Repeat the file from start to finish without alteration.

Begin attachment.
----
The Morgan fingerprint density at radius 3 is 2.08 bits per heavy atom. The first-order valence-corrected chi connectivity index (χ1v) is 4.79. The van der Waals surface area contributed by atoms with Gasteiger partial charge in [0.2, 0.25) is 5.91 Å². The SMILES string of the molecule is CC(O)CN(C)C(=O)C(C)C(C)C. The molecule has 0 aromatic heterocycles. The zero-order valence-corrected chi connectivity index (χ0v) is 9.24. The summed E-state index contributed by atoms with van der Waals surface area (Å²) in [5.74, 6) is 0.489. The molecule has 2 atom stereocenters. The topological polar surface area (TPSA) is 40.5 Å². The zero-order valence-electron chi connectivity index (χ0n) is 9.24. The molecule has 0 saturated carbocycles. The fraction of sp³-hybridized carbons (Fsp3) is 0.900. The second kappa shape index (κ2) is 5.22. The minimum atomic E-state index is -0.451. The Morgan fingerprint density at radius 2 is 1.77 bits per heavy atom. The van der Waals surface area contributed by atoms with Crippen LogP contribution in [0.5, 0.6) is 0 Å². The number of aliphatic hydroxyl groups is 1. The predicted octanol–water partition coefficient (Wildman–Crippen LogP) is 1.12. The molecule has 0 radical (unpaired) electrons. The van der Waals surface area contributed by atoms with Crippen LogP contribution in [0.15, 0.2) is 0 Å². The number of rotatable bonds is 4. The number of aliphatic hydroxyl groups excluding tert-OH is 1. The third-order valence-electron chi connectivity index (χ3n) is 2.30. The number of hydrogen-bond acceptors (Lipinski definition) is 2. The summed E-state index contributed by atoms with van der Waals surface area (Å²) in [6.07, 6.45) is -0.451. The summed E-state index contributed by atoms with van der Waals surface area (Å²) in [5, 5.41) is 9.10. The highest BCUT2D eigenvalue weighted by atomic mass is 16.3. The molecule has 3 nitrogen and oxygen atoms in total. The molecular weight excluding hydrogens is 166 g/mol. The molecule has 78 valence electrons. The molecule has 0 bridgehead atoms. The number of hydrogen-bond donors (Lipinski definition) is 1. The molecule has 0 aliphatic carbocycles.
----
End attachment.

The Morgan fingerprint density at radius 3 is 2.08 bits per heavy atom. The first-order valence-corrected chi connectivity index (χ1v) is 4.79. The van der Waals surface area contributed by atoms with Gasteiger partial charge in [0.2, 0.25) is 5.91 Å². The SMILES string of the molecule is CC(O)CN(C)C(=O)C(C)C(C)C. The molecule has 0 aromatic heterocycles. The zero-order valence-corrected chi connectivity index (χ0v) is 9.24. The summed E-state index contributed by atoms with van der Waals surface area (Å²) in [5.74, 6) is 0.489. The molecule has 2 atom stereocenters. The topological polar surface area (TPSA) is 40.5 Å². The zero-order valence-electron chi connectivity index (χ0n) is 9.24. The molecule has 0 saturated carbocycles. The fraction of sp³-hybridized carbons (Fsp3) is 0.900. The second kappa shape index (κ2) is 5.22. The minimum atomic E-state index is -0.451. The Morgan fingerprint density at radius 2 is 1.77 bits per heavy atom. The van der Waals surface area contributed by atoms with Crippen LogP contribution in [0.5, 0.6) is 0 Å². The number of aliphatic hydroxyl groups is 1. The predicted octanol–water partition coefficient (Wildman–Crippen LogP) is 1.12. The molecule has 0 radical (unpaired) electrons. The van der Waals surface area contributed by atoms with Crippen LogP contribution in [0.15, 0.2) is 0 Å². The number of rotatable bonds is 4. The number of aliphatic hydroxyl groups excluding tert-OH is 1. The third-order valence-electron chi connectivity index (χ3n) is 2.30. The number of hydrogen-bond acceptors (Lipinski definition) is 2. The summed E-state index contributed by atoms with van der Waals surface area (Å²) in [6.07, 6.45) is -0.451. The summed E-state index contributed by atoms with van der Waals surface area (Å²) in [5, 5.41) is 9.10. The highest BCUT2D eigenvalue weighted by atomic mass is 16.3. The molecule has 3 nitrogen and oxygen atoms in total. The molecular weight excluding hydrogens is 166 g/mol. The molecule has 78 valence electrons. The molecule has 0 bridgehead atoms. The number of hydrogen-bond donors (Lipinski definition) is 1. The molecule has 0 aliphatic carbocycles.